Introduction to Programmatic Advertising

Programmatic advertising has become a key tactic for marketers to target specific audiences with ads, primarily digital, using precision and scale. According to eMarketer, about 86.5 percent of marketers of digital display ad dollars have been spent towards programmatic buying! As medical brands look for new solutions to enrich their advertising strategies and healthcare lists, more marketers are turning to programmatic advertising to target audiences on various platforms. However, the programmatic digital media supply chain is a bit complicated and can get confusing.      

We are going to break it down into “what is it, how does it work, and why does audience data play such an important part?”  By the end of this, you should have a better understanding of what programmatic advertising is and how it can help you expand your marketing reach! 

What is Programmatic Advertising?
Programmatic advertising is an automated system built for the buying and selling of ads using a real-time bidding (RTB) process, unlike the days of RFPs, negotiations, and insertion orders. Not only does it automate the buying and selling of ads, but the technology’s advancements also allow marketers to serve up ads to the right audience, with the right message, at the right time and place.  

Targeting specific audiences through programmatic advertising can help create more personalized, one-on-one experiences with ad recipients than with traditional strategies. These ads are not just personalized to their interests and needs. They can also reach recipients on their most utilized channels – anytime, anywhere – through mobile, video, CTV (connected TV), social media, and more. 

How Does It Work?
The programmatic supply chain can be rather complex, but we will focus on the basics of buying and selling, or as it also is known – the Supply (Publisher) and Demand (Advertiser) sides.  There are multiple ways advertisers can go about buying inventory, also known as ad space, but how they acquire it through this process all depends on the type of programmatic ad buying that is in place by publishers. 

Before the buying and selling process happens in what’s called the ad exchange, publishers and advertisers must decide what they want to put on their different platforms. Publishers use a Supply-Side Platform (SSP) to securely sell their inventory on the ad exchange. Meanwhile, advertisers use a Demand-Side Platform (DSP) to store their creatives.  

Looking at how inventory is bought, most brands buy inventory using the auction-based process of RTB. RTB allows publishers to make their inventory available to all buyers in an ad exchange. In a simple RTB public auction, each bidder proposes a CPM (cost per thousand) based on their own value of the inventory, with the highest bidder winning the space for their ad to be shown.  

Another type of RTB auction occurs in a Private Marketplace (PMP), where a publisher selects a certain number of buyers to bid on inventory. Publishers can also sell ad space though exchanges that are not auction-based. In a process called Programmatic Direct, the exchange only occurs between the publisher and one brand. The publisher can sell multiple properties, and they can determine their inventory’s performance and how brands can optimize it. Since this is not part of a bidding process, the price is at a fixed, premium CPM that can be negotiated between the buyer and seller.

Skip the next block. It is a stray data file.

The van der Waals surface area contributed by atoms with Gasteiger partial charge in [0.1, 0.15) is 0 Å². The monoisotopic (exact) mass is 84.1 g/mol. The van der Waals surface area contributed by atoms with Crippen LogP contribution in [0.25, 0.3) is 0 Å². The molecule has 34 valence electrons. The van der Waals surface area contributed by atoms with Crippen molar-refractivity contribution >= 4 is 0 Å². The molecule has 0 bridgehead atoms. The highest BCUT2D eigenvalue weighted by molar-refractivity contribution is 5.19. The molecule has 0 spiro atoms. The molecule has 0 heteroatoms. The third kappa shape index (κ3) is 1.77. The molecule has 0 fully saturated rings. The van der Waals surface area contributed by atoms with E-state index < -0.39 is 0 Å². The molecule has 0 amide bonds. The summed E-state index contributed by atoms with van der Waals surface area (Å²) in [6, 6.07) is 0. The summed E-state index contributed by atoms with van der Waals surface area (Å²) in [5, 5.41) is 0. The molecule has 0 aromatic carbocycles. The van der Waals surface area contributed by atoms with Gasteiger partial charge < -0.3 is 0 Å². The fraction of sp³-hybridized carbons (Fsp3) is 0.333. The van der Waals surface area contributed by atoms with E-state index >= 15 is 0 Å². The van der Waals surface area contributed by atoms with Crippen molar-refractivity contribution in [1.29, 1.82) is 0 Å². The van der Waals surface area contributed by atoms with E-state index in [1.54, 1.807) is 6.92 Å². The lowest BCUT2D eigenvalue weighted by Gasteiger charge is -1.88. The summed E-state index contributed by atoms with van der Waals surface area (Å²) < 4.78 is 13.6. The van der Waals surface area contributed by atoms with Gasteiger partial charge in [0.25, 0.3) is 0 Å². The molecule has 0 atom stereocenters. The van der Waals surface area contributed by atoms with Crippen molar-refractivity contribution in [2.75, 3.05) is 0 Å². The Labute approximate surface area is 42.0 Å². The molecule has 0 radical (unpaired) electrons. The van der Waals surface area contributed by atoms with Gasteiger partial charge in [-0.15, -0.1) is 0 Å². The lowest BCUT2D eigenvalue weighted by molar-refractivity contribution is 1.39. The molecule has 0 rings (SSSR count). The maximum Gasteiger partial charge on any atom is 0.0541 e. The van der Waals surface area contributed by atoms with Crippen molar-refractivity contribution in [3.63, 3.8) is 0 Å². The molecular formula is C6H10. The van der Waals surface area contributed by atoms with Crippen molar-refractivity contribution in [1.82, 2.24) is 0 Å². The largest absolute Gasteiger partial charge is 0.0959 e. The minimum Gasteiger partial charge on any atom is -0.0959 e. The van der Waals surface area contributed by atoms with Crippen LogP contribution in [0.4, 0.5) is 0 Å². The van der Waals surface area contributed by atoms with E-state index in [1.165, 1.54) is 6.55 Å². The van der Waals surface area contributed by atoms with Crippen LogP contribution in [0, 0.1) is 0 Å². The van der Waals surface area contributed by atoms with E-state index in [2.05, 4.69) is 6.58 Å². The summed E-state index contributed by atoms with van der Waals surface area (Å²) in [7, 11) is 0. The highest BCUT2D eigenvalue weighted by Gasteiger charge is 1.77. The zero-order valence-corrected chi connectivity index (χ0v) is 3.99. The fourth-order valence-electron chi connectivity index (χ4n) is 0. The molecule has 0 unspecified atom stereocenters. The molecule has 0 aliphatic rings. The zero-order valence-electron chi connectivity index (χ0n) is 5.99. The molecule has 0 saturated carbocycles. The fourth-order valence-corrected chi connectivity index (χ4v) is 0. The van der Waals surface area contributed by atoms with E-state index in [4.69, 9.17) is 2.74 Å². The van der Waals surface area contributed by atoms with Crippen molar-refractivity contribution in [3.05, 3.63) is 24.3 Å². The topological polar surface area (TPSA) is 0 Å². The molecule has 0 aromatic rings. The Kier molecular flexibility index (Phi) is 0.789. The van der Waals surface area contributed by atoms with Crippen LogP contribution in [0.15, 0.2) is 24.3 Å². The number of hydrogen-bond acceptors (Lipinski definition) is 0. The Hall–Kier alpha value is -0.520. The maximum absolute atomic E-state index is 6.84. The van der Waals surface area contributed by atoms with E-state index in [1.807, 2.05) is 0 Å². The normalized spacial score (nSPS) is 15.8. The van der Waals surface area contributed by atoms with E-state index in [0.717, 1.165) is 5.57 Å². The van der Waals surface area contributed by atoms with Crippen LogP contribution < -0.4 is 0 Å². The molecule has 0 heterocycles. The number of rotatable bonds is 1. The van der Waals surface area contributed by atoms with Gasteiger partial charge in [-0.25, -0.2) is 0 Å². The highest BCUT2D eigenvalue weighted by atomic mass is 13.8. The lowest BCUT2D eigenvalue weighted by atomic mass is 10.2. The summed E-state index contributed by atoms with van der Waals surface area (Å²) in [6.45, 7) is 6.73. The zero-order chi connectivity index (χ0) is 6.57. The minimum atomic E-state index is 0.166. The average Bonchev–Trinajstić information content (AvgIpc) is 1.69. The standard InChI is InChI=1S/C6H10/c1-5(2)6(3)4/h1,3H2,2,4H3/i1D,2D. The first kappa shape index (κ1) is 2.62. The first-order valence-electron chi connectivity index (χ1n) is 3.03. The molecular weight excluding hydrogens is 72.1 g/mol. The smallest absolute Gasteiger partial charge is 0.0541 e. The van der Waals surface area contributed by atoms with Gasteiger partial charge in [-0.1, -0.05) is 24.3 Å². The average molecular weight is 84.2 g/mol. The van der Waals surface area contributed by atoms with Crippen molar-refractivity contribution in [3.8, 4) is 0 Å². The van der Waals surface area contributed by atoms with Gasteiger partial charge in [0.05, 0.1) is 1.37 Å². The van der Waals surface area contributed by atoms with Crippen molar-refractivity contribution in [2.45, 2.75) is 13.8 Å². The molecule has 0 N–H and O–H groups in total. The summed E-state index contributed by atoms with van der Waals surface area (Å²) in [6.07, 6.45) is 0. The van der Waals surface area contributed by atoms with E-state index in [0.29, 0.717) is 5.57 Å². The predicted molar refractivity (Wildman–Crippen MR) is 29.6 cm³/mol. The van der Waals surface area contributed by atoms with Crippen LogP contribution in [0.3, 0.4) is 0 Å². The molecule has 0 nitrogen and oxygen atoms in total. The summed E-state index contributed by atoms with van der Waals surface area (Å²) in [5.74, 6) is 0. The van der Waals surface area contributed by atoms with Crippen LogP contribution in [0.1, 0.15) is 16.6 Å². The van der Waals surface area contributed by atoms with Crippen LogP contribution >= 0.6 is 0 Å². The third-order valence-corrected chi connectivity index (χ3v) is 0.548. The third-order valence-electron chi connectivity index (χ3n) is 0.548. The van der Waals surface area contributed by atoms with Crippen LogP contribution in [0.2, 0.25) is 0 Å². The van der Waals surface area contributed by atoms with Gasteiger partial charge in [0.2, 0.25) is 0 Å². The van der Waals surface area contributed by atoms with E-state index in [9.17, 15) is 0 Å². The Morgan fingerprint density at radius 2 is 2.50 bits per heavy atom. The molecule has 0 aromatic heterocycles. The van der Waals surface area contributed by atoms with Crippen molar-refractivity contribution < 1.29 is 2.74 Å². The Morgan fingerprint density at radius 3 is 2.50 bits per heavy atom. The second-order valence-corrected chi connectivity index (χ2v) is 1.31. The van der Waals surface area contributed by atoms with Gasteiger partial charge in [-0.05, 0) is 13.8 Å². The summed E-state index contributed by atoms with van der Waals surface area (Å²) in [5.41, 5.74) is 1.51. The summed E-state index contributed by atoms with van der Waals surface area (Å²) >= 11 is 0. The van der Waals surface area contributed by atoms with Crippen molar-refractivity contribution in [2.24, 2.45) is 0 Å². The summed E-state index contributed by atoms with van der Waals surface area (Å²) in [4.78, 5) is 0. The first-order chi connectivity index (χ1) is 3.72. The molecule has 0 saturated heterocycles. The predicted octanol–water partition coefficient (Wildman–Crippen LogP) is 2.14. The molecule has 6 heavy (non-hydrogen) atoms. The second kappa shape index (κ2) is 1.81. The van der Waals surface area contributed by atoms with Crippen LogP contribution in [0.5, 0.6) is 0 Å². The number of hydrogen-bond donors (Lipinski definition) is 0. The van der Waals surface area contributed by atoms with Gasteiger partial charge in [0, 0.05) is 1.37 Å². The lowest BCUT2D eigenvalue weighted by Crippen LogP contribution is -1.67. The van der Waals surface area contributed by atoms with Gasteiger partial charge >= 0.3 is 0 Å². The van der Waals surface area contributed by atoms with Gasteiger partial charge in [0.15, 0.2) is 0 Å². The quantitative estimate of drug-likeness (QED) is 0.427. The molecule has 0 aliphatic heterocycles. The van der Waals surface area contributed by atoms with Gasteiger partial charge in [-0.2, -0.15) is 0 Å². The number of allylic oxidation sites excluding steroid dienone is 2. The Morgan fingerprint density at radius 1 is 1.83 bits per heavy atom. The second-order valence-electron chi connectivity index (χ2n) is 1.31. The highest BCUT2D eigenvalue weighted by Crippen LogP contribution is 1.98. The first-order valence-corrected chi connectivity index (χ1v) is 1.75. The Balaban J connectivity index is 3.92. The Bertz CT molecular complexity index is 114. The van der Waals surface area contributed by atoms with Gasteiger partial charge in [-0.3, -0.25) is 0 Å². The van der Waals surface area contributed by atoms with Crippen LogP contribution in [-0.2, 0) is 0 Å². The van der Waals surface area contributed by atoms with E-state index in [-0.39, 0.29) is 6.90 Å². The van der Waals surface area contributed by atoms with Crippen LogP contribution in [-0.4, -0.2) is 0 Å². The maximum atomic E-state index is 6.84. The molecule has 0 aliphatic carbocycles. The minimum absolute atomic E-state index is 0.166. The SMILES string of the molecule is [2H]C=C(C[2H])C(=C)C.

Why Does Audience Data Play Such an Important Role? 
Audience Data is key when planning and executing marketing strategies around programmatic advertising, as it is an essential tool for marketers to maximize the reach and effectiveness of their target audiences.  

Okay, but how does this type of data play a direct role in the programmatic process? Typically, marketers will use their own first-party data to identify the audiences they want to target in their programmatic advertising efforts. To be able to reach new audiences, data partners can provide third-party data of individuals with characteristics reflective of a brand’s first-party data. 

This type of third-party data is known as probabilistic data, which segments audiences based on the characteristics and behaviors. Probabilistic data is ideal for advertisers who want to target individuals who share the same interests and habits. This is different from deterministic data, which consists of unique identifiers that help determine who individuals are. Deterministic data includes information provided by the individuals themselves like their email address, phone number, usernames, and more. 

Deterministic data is often used in healthcare marketing campaigns to target very specific healthcare providers (HCPs) on a 1:1 basis using criteria like NPI#. With tools like Redi-Data Digital, you too can market HCPs with such precision and scale. Marketers leveraging third-party data with Redi-Data Digital’s automated and custom segments can target HCPs of their choosing and increase engagement, overall outperforming other HCP marketing efforts. 

Now that the Advertiser has won its bid and their target audience is set, the Publisher reserves the space, and it’s time to launch the campaign!  Keeping track of metrics like viewability, CTR, and KPIs is necessary, as it helps marketers understand the campaigns’ effectiveness and ensure whether they’re hitting the right audience.  

Since we have explained the What, How and Why of Programmatic Advertising – you are ready to start diving deeper and see how Programmatic can work for you!  

Check out our Programmatic Glossary for a handy reference to key terms in the programmatic space.  

Want to learn more about boosting your data strategy with third-party data? Our data specialists are here to help – contact us today! 



1 – eMarketer US Programmatic Report Part 2 May 2020_Final.pdf